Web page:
• Team setup – In your support team you’ll obviously need one Tableau subject matter expert (SME). If you have more people then one of the first things to do is make sure that knowledge gets transferred. The others don’t need to be experts but they do need to be able to address issues and keep the system going when the SME is absent. This all sounds obvious but I’ve seen many a team that is left floundering with a huge skills gap when someone leaves or is off sick.
  • Documentation – There’s no excuse for not having this in place. Key admin tasks and  a list of the common issues and remediation steps should be easily accessible on a sharepoint or confluence page. You’ll be amazed how even an expert’s mind can go blank when faced with an incident. Your docs should also be detail the environment and the appropriate governance. If you’ve done the right things in terms of project initiation (part 1 of this series) then you’ll be ok here.
  • Alert Processing – When your monitoring system generates an alert how does that alert reach a support person? It could ping an email to a support Blackberry carried by the on-call technician, or it could go to a central Network Operations Center (NOC) who would view the alert on a console such as Netcool Omnibus or HP Openview. They would then call out the appropriate technical resource or conduct some initial remediation actions, thus potentially avoiding the need to wake you up. If you are using a NOC then you’d better ensure your alerts are correctly raised, free of junk alerts,  as that team will be calling you up if they get one, regardless of how minor it may seem.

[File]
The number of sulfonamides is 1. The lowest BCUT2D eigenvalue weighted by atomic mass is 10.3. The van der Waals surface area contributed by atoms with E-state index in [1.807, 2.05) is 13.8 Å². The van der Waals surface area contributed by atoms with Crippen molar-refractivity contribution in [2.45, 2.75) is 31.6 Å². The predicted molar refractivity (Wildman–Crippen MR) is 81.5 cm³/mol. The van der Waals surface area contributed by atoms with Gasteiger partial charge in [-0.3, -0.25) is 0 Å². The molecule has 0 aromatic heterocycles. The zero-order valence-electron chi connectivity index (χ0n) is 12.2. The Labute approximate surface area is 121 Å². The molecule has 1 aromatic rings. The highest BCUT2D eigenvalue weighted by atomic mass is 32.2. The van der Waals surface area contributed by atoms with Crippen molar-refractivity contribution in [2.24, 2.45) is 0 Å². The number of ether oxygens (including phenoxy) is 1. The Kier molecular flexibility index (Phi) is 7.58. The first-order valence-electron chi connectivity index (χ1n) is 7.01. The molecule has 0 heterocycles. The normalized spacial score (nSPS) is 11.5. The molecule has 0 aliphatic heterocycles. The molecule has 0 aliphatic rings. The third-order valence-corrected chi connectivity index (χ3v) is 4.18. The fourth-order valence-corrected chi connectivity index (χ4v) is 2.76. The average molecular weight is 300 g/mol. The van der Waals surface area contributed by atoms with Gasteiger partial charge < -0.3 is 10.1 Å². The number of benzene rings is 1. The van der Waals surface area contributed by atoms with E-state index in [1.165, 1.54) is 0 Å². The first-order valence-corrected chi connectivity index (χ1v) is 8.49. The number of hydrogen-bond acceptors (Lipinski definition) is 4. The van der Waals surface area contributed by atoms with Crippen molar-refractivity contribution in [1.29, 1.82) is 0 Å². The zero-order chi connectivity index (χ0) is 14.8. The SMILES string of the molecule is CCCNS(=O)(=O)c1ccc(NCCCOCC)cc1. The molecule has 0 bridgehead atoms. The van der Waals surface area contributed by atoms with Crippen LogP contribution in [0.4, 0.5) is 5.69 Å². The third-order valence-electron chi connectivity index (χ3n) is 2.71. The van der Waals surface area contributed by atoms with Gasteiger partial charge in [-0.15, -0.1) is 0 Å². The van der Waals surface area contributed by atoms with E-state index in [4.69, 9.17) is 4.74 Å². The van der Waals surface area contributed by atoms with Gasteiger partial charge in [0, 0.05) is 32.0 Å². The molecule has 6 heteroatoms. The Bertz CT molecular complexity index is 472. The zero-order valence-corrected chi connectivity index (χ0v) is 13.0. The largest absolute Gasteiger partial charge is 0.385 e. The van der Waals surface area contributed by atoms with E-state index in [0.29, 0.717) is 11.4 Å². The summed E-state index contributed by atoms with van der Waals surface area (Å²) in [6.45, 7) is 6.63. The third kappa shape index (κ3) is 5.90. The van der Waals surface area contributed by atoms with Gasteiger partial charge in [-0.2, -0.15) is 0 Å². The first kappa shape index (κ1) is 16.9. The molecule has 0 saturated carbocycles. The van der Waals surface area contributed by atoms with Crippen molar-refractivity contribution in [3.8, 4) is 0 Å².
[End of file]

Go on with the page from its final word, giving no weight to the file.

• Support Flow – Just like the onboarding flow, you’ll get some kudos from your users if you can give them a flow chart that documents exactly what happens from the moment an issue is detected to the resolution.
  • Budget – Make sure you’re aware of any ongoing costs to your service and think well ahead. If you think you’re going to need some more resources either in terms of tech or people then GET IT IN YOUR BUDGET PLAN as soon as you can. Most budget cycles operate over a year in advance and managers hate any unplanned costs appearing when all the numbers have been signed off. Even if you might not need the spend then it’s best to plan for it as it can always be removed.

Luck plays a part in the success of your service support. Some applications are more prone to issues than others, some take more maintenance and some are just plain flaky. Luckily Tableau doesn’t seem to suffer from any of those problems, giving your team a chance to concentrate on helping the users make the best of their experience.

Server Performance

Tableau make a number of recommendations in their documentation on how to improve performance if you have an issue. That’s fine, but you want to be addressing performance before you have an issue. That’s the job of your application monitoring tool (more details in part 2 of this series).

In my experience I’ve seen poor dashboard design and inefficient queries to be more of a problem than actual issues on the server side.

While you’ll get an idea of CPU and RAM usage trends I don’t see any way that Tableau can proactively alert if extracts are taking longer than expected or if queries are running slower than usual. Ping me if you know of a way. I’d like to be able to specify the expected time of a query or extract refresh or ideally have the system work that out based on historical information and alert me if a query or extract has breached the usual threshold.

Capacity Management

This is another tricky subject and one that we haven’t mastered yet in my service. From what I can see there’s little to stop users uploading massive extracts to your system and filling up the disk unless you have a checkpoint in your service model where publication of user workbooks has to go through a central team for approval and analysis in terms of best practices. My team doesn’t have the resource for that kind of setup, you may be more fortunate.